Johnson said that he was "bewildered and appalled" after receiving a letter from the from a House of Commons committee.
Politicians have claimed Conservative MPs were being "manhandled" and bullied into voting with the government to oppose a ban, counter to what their party manifesto said in 2019.
The Treasury chief, Rishi Sunak, a potential rival for the PM’s office, tweeted, ”I stand behind the PM hundred per cent as he takes our country forward. The PM was right to apologise and I do support his request for patience while Sue Gray, a public service veteran with a reputation as a straight-shooter, carries out her enquiry.”
“All five criteria of genocide are evident in Xinjiang,” she said. The detainees were subject to “brutal torture methods, including beatings with metal prods, electric shocks and whips”.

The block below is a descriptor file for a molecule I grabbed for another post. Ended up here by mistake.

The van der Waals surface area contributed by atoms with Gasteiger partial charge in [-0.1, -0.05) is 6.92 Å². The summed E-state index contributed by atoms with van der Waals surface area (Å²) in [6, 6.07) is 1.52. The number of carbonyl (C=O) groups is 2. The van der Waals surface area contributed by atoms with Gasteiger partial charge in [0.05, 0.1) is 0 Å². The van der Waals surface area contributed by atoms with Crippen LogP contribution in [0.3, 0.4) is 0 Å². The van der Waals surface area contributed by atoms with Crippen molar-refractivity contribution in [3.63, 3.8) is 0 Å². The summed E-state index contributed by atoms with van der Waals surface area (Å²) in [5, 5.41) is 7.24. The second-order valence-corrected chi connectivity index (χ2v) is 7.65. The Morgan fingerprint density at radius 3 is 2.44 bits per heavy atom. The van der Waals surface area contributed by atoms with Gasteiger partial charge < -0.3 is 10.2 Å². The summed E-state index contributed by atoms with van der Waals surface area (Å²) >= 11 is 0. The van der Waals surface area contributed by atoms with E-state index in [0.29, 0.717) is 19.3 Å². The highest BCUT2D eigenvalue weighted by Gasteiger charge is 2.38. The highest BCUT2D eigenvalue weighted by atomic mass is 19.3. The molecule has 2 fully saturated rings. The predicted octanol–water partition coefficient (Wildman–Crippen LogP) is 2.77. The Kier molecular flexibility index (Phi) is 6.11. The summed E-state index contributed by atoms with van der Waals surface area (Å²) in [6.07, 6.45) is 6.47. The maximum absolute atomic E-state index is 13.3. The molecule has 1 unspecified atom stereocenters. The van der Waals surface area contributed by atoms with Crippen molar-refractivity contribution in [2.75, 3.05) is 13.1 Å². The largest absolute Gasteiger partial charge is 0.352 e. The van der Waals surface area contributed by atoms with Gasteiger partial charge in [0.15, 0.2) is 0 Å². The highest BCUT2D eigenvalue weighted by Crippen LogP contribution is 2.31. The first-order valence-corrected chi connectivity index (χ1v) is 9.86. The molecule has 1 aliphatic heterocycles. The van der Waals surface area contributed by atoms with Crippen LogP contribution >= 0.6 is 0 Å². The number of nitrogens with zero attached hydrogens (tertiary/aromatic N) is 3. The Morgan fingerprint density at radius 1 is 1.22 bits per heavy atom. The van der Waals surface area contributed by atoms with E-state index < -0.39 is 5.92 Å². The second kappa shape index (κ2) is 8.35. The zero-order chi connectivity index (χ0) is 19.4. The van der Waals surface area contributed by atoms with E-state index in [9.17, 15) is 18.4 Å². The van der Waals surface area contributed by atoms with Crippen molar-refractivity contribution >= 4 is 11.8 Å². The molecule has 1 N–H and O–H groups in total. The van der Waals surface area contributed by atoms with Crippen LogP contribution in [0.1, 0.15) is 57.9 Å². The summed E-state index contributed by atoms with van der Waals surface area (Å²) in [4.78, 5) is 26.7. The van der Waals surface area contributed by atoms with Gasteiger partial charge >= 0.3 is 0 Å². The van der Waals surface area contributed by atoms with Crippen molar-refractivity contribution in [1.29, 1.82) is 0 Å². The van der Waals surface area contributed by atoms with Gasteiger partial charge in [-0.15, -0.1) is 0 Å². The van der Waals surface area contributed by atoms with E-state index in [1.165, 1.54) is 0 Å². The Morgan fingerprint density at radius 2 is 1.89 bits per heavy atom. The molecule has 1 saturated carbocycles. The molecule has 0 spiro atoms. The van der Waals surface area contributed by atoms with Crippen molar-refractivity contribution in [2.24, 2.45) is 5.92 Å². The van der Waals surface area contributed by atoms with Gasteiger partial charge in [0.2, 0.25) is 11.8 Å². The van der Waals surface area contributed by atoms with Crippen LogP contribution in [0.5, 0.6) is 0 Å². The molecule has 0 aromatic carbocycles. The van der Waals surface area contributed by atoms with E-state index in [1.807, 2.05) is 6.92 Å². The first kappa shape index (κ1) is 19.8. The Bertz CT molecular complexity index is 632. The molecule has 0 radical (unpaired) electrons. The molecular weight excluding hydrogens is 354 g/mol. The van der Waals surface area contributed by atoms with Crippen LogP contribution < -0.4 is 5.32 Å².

Opposition MPs did try to force an amendment committing the government to allow unaccompanied child refugees to continue to be reunited with their families in the UK after Brexit.
The watchdog said his suggestion that the men were there to discuss redecorating the London flat was "ludicrous".
The bill was published just hours after the speaker of the House of Commons, John Bercow, rejected a government's bid for a meaningful vote on the London-Brussels Brexit agreement in the day.
Johnson's Brexit deal ditches the backstop, the "insurance policy" designed to prevent a return to physical checks on the Irish border which will, in effect, draw a new customs border in the Irish Sea, because goods which could then travel onwards to Ireland will have to pay a duty tax.
Johnson is currently making a statement to lawmakers, after which there will be a debate and then votes on amendments and finally - if all goes according to the government's plan - his deal.